REL 236(F) The Greater Game? Central Asia and its Neighbors Yesterday, Today and Tomorrow (Same as History 211)*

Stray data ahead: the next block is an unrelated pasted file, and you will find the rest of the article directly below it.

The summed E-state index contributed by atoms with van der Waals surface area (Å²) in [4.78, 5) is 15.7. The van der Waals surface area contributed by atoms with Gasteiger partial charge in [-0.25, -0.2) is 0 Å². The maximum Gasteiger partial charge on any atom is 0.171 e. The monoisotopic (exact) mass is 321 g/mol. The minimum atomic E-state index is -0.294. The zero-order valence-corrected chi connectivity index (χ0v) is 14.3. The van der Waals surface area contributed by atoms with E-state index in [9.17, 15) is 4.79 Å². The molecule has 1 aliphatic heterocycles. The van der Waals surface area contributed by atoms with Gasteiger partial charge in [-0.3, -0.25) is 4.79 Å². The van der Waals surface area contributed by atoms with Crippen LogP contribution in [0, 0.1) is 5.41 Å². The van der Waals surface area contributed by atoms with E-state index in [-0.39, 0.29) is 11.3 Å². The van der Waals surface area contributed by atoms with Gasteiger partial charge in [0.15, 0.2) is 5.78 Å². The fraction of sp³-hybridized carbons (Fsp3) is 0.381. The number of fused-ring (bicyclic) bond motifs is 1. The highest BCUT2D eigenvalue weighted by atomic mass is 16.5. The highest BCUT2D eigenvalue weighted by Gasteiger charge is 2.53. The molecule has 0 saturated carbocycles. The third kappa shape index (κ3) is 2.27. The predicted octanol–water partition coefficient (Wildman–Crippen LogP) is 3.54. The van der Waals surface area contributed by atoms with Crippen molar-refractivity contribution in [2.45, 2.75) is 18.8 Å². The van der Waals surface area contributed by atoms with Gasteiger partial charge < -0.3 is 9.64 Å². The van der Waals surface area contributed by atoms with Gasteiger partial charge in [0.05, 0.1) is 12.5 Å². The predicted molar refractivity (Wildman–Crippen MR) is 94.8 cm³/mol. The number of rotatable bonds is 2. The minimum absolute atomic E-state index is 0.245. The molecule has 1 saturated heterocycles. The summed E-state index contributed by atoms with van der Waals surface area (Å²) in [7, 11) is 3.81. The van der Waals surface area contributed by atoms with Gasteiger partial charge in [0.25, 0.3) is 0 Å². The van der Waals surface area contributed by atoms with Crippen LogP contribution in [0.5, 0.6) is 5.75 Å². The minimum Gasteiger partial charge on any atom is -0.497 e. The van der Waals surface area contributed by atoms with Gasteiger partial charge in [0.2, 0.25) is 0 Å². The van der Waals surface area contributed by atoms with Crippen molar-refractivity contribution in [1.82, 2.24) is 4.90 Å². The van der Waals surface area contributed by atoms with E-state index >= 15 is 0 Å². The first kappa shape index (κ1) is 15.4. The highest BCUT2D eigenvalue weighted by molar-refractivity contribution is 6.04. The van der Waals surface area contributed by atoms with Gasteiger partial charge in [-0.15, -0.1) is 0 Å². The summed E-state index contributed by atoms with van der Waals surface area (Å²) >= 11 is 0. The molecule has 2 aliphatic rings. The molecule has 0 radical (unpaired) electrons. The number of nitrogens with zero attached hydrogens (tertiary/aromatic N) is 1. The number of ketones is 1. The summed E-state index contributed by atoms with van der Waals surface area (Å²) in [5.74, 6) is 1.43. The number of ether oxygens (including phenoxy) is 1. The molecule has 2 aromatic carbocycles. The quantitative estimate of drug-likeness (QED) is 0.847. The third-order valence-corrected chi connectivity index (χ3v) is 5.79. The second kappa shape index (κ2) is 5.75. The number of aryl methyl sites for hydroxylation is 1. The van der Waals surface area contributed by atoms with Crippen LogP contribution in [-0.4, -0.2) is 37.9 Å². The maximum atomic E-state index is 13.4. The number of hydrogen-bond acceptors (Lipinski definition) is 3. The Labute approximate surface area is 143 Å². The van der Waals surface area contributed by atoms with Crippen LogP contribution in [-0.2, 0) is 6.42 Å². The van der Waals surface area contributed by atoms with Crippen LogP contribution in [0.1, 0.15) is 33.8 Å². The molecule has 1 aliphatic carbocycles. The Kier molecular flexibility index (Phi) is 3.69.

The collapse of the Soviet Union, the recognition of untapped mineral wealth, and Islamic resurgence have all led to an increased focus on Central Asia and its neighbors, Russia, China, the Middle East. This course will be an introduction to the Caucasus, the Central Asian Republics, Xinjiang and Mongolia and the interests of their neighbors, including now the United States in those areas. This will be a lecture course that will introduce the salient themes and issues that are necessary for understanding these areas. The course will inevitably be deeply comparative focusing on themes of "the clash of civilizations," the construction of national identities, notions of ethnicity and the treatment of ethnic minorities, resurgent religious movements, and the relation of state and civil society. This course will also function as an introduction to doing social scientific research on these areas and special attention will be devoted to the preparation of a research paper. Format: lecture/discussion. Requirements: weekly responses, three short essays (4-6 pages), and one research paper (12-15 pages). No prerequisites. Enrollment limit: 30 (expected: 15). Preference given to first-year students and sophomores.